• L2T continues to work with UBCO in the third year of their local food purchasing pilot project. As a result of last year’s Local Food Values Dialogue series discussion, UBC is exploring ways to further commit to local food purchasing through the development of growing contracts with farmers (ongoing). Local food purchasing from UBCO totaled 27,500 lbs. in 2023 (including January) up from 19,300 lbs. in the 2022-23 academic year.

Community Food Security Impact

As a United Way, Regional Community Food Hub (RCFH) Steward organization, L2T directly supports three local organizations with funding and coordination time to increase their program delivery capacity. Through ‘hub’ activities L2T also engaged with more than 40 organizations (regionally and cross-regionally) to understand challenges, share opportunities/resources, and connect to local food sources. The following highlights what we have achieved together: 

  • In 2023, approx. $30,000 in RCFH funding supported our spoke organizations:
    • Okanagan Indian Band expanded their community garden efforts to a full-scale ranch- Sun Valley Ranch. Funding supported a ranch coordinator who was responsible for assisting in the preparation of the land and growing food in the ranch’s first season. 
    • The Good Food Box implemented an online ordering system through a new website. The upgrade is streamlining the 1200+ monthly food box orders, and helping the GFB meet increasing community demand for the program.
    • Whitevalley Resource Centre continued their Family Meal-kit program, delivering over 600 meals, over 4 months to 30 families in the Lumby/Cherryville area. Meals focused on nutrition, were locally sourced (when available) and are accompanied by video tutorials to increase food literacy.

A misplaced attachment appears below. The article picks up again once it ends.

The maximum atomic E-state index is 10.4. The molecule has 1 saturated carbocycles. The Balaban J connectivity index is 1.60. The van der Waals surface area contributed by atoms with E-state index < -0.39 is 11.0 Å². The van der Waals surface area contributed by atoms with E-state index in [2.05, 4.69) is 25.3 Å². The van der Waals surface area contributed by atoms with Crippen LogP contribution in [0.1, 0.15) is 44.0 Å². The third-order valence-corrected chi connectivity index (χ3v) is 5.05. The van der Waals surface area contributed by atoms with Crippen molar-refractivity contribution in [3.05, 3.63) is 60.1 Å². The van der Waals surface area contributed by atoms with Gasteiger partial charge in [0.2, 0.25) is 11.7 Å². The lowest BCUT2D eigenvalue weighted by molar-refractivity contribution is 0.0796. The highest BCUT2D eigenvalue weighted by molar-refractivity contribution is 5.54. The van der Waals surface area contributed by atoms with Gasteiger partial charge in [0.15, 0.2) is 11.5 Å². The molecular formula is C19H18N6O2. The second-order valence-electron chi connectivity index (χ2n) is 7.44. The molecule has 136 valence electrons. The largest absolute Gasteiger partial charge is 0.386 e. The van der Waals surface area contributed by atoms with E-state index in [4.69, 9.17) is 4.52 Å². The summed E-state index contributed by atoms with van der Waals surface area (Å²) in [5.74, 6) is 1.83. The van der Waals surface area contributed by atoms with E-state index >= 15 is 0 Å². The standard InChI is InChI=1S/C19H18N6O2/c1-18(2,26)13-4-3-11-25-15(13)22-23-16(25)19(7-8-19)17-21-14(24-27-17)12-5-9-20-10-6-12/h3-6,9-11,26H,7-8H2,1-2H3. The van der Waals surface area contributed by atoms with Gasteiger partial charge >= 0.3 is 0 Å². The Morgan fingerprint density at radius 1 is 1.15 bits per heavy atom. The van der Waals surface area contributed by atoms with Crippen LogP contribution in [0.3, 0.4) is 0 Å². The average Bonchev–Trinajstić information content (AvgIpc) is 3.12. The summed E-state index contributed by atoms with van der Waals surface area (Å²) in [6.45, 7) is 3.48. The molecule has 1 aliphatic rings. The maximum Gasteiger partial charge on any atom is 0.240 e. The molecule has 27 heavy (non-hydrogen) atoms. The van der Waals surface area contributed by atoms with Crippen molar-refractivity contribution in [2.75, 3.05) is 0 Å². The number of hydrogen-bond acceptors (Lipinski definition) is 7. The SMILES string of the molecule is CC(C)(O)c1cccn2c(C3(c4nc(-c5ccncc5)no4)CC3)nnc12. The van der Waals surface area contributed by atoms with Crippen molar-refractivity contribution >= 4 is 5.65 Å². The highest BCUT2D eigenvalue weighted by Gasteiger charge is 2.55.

• These same spoke organizations delivered 13,611 food boxes, 1000 meals, and 20 workshops/learning opportunities to the North Okanagan community.
  • In addition to supporting these three organizations, Land to Table engaged with 43 different community organizations, through one-one meetings, virtual and in-person events, presentations, grant-writing discussions, social media, and newsletters. We have supported partners through coordination time, resource sharing, and network connections. For example our partners include School District 22 and Turning Points who are now purchasing local food through their programs. 
  • The L2T hub Coordinator supported 13 grant applications for 10 organizations to fund regional food security programs and infrastructure projects. Support included writing grants on behalf of organizations, consulting/reviewing applications, and writing letters of support.
    • As a result, in 2023, hub partners received more than $67,000
    • 11 more supported grants await approval in 2024
  • In total, as a Regional Community Food Hub for the North Okanagan, Land to Table facilitated an investment of over $120,000 toward community food programming in our region.

These projects and partnerships outlined above represent progress toward an ongoing commitment to support local farmers, grow the local food economy, build local food value chains, improve community food security, and increase access to nutritious local food. We are beyond excited for what 2024 will hold and hope to share bigger announcements in that regard in the months to come.

If you have read to the end of this ‘reflection’ – we truly thank you for your interest and hope you will continue to follow our work!

Warmest regards and gratitude,

-Liz Blakeway (L2T Network Director)